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Hi pichet.

What differences were you looking for between the butter based one for the banana, and the Brik pastry (which I love) for the chicken one?

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Hi pichet.

What differences were you looking for between the butter based one for the banana,  and the Brik pastry (which I love) for the chicken one?

The butter based one is basically a pate brisee recipe that is enriched with custard powder that enables the samosa to hold up its shape after baked. It is also softer in texture and works well with chocolate and banana as it is less messy when broken into. The brik pastry that they use for savory application is fried and i think that works good because it is served in a vinegar based dipping sauce.

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This is really neat, and everything looks good! However, I wonder whether the Madras curry powder is an "inauthentic" shortcut. I can't imagine a curry puff in Malaysia (for example) being made that way, though I could be wrong and stand to be corrected. I know that Thais use various curry pastes and don't always make their own, but do they use pre-made curry powders much?

Yes, Wendy. Curry puffs are pretty much a kind of samosa.

I have to admit, to a gourmand like me, yes using commercially available curry powder is a shortcut. However, it is commonly (and authentically) used all over Southeast Asia, just as much as soy sauce is, especially in a case like this when it is used to accent a recipe. In Thailand, one would find many spice shops selling wonderful house blends of curry powder, indefinitely better than the Madras version I use. However, my focus of the demo was on the pastry. Hence less time (and money) was spent on the spices.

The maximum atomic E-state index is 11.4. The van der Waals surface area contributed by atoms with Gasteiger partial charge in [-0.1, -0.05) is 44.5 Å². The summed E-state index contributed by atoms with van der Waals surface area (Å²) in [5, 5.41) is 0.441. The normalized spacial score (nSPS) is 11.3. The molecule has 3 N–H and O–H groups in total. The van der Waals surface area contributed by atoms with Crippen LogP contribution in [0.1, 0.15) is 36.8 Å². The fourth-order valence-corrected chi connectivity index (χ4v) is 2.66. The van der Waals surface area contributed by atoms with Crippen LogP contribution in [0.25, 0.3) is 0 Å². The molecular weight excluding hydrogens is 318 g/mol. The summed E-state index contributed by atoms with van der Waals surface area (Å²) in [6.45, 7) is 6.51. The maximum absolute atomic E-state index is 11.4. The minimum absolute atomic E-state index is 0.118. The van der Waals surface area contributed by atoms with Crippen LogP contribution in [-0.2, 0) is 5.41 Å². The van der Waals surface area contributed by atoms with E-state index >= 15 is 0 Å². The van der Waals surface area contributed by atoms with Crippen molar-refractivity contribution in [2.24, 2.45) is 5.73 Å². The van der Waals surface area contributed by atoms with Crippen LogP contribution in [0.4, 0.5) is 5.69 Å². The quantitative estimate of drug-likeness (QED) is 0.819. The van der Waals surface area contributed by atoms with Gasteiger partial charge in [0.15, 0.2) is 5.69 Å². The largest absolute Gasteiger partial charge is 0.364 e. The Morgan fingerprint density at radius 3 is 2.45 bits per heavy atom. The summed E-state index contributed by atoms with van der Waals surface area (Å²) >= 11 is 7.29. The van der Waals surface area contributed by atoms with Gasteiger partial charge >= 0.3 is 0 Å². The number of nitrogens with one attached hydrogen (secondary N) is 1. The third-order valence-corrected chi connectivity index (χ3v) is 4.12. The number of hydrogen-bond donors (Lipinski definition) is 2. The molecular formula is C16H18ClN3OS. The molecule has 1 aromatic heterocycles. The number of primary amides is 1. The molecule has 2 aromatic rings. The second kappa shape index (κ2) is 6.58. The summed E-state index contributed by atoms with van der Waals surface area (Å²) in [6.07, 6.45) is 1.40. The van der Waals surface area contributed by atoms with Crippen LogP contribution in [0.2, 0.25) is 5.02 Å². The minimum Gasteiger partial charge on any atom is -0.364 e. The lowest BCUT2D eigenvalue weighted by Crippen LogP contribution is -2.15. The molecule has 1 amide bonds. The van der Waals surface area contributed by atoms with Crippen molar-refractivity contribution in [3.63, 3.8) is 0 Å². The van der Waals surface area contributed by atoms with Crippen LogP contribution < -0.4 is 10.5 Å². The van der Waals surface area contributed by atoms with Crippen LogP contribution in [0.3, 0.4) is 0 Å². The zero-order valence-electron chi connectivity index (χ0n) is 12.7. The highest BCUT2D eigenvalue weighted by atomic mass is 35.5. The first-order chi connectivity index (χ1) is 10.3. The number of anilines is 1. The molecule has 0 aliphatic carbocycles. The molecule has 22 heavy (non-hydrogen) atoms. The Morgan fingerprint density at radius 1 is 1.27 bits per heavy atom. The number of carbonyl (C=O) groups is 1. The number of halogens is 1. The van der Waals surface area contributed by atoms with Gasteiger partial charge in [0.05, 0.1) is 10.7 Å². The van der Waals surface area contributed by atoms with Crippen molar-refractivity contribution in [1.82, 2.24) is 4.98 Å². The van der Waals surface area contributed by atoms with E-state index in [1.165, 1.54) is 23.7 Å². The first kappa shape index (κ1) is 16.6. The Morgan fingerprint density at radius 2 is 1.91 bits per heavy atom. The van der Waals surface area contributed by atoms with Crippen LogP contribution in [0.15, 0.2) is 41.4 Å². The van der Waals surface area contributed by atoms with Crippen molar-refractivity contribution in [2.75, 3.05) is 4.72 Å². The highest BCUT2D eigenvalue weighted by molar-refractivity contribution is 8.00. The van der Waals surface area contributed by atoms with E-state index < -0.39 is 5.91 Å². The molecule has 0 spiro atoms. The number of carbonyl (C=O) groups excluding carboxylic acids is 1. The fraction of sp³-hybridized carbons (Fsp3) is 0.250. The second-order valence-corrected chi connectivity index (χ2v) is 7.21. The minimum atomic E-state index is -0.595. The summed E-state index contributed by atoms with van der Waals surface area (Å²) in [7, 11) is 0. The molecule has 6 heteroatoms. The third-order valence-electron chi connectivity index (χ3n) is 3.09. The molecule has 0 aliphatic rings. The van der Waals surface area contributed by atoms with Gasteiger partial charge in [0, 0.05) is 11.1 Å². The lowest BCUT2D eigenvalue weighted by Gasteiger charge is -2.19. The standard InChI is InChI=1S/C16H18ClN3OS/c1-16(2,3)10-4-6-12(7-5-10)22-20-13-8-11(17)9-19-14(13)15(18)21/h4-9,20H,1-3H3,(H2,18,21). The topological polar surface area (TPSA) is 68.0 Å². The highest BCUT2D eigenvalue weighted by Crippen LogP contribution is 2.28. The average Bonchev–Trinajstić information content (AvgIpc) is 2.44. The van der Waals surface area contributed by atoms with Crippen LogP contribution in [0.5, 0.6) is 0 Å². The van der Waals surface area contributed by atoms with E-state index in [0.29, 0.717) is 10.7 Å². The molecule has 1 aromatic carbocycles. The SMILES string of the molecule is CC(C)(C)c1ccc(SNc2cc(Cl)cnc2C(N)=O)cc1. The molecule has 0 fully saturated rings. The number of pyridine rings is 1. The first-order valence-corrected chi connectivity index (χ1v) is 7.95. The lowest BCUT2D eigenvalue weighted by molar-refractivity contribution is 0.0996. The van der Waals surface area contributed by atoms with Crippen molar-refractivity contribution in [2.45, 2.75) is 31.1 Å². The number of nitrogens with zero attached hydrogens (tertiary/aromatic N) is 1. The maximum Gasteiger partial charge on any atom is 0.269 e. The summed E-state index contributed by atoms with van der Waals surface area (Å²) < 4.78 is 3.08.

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Hi pichet.

What differences were you looking for between the butter based one for the banana,  and the Brik pastry (which I love) for the chicken one?

The butter based one is basically a pate brisee recipe that is enriched with custard powder that enables the samosa to hold up its shape after baked. It is also softer in texture and works well with chocolate and banana as it is less messy when broken into. The brik pastry that they use for savory application is fried and i think that works good because it is served in a vinegar based dipping sauce.

So that's what the custard powder is used for?

For stability?

I thought maybe taste might be be a factor.

Sometimes I goose , say, a waflle batter with custard powder because I find I get an almost doughnutty taste from it.

My imagination? :biggrin:

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Hi pichet.

What differences were you looking for between the butter based one for the banana,  and the Brik pastry (which I love) for the chicken one?

The butter based one is basically a pate brisee recipe that is enriched with custard powder that enables the samosa to hold up its shape after baked. It is also softer in texture and works well with chocolate and banana as it is less messy when broken into. The brik pastry that they use for savory application is fried and i think that works good because it is served in a vinegar based dipping sauce.

So that's what the custard powder is used for?

For stability?

I thought maybe taste might be be a factor.

Sometimes I goose , say, a waflle batter with custard powder because I find I get an almost doughnutty taste from it.

My imagination? :biggrin:

Yes no doubt the custard powder also adds an enriched flavor to the dough. But as additional dry ingredient, it also enables the samosa to hold it shape without flattening when baking.